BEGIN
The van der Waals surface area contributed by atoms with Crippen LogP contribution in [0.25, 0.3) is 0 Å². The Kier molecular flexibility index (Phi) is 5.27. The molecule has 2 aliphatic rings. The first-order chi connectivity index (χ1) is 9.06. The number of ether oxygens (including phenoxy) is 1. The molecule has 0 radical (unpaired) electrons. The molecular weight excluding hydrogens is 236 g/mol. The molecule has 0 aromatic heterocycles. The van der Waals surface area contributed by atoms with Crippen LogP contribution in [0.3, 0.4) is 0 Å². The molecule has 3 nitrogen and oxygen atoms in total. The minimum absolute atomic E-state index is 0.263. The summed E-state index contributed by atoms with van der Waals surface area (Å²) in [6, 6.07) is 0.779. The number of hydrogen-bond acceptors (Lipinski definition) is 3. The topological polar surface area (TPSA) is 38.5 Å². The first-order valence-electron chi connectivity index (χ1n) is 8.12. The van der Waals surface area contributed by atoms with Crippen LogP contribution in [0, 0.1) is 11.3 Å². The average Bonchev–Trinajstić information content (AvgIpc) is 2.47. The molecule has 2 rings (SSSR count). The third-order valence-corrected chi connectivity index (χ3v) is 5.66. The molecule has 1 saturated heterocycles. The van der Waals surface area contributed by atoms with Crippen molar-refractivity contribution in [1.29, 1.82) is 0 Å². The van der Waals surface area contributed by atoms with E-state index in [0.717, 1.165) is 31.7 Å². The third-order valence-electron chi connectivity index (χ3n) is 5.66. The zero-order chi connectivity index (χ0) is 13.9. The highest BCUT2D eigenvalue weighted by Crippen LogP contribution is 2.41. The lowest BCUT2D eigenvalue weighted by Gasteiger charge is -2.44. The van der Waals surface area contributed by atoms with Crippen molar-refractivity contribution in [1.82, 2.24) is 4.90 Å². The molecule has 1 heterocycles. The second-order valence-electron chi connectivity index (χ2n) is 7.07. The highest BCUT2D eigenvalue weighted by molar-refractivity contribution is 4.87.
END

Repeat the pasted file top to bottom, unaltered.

The van der Waals surface area contributed by atoms with Crippen LogP contribution in [0.25, 0.3) is 0 Å². The Kier molecular flexibility index (Phi) is 5.27. The molecule has 2 aliphatic rings. The first-order chi connectivity index (χ1) is 9.06. The number of ether oxygens (including phenoxy) is 1. The molecule has 0 radical (unpaired) electrons. The molecular weight excluding hydrogens is 236 g/mol. The molecule has 0 aromatic heterocycles. The van der Waals surface area contributed by atoms with Crippen LogP contribution in [0.3, 0.4) is 0 Å². The molecule has 3 nitrogen and oxygen atoms in total. The minimum absolute atomic E-state index is 0.263. The summed E-state index contributed by atoms with van der Waals surface area (Å²) in [6, 6.07) is 0.779. The number of hydrogen-bond acceptors (Lipinski definition) is 3. The topological polar surface area (TPSA) is 38.5 Å². The first-order valence-electron chi connectivity index (χ1n) is 8.12. The van der Waals surface area contributed by atoms with Crippen LogP contribution in [0, 0.1) is 11.3 Å². The average Bonchev–Trinajstić information content (AvgIpc) is 2.47. The molecule has 2 rings (SSSR count). The third-order valence-corrected chi connectivity index (χ3v) is 5.66. The molecule has 1 saturated heterocycles. The van der Waals surface area contributed by atoms with Crippen molar-refractivity contribution in [1.29, 1.82) is 0 Å². The van der Waals surface area contributed by atoms with E-state index in [0.717, 1.165) is 31.7 Å². The third-order valence-electron chi connectivity index (χ3n) is 5.66. The zero-order chi connectivity index (χ0) is 13.9. The highest BCUT2D eigenvalue weighted by Crippen LogP contribution is 2.41. The lowest BCUT2D eigenvalue weighted by Gasteiger charge is -2.44. The van der Waals surface area contributed by atoms with Crippen molar-refractivity contribution in [1.82, 2.24) is 4.90 Å². The molecule has 1 heterocycles. The second-order valence-electron chi connectivity index (χ2n) is 7.07. The highest BCUT2D eigenvalue weighted by molar-refractivity contribution is 4.87.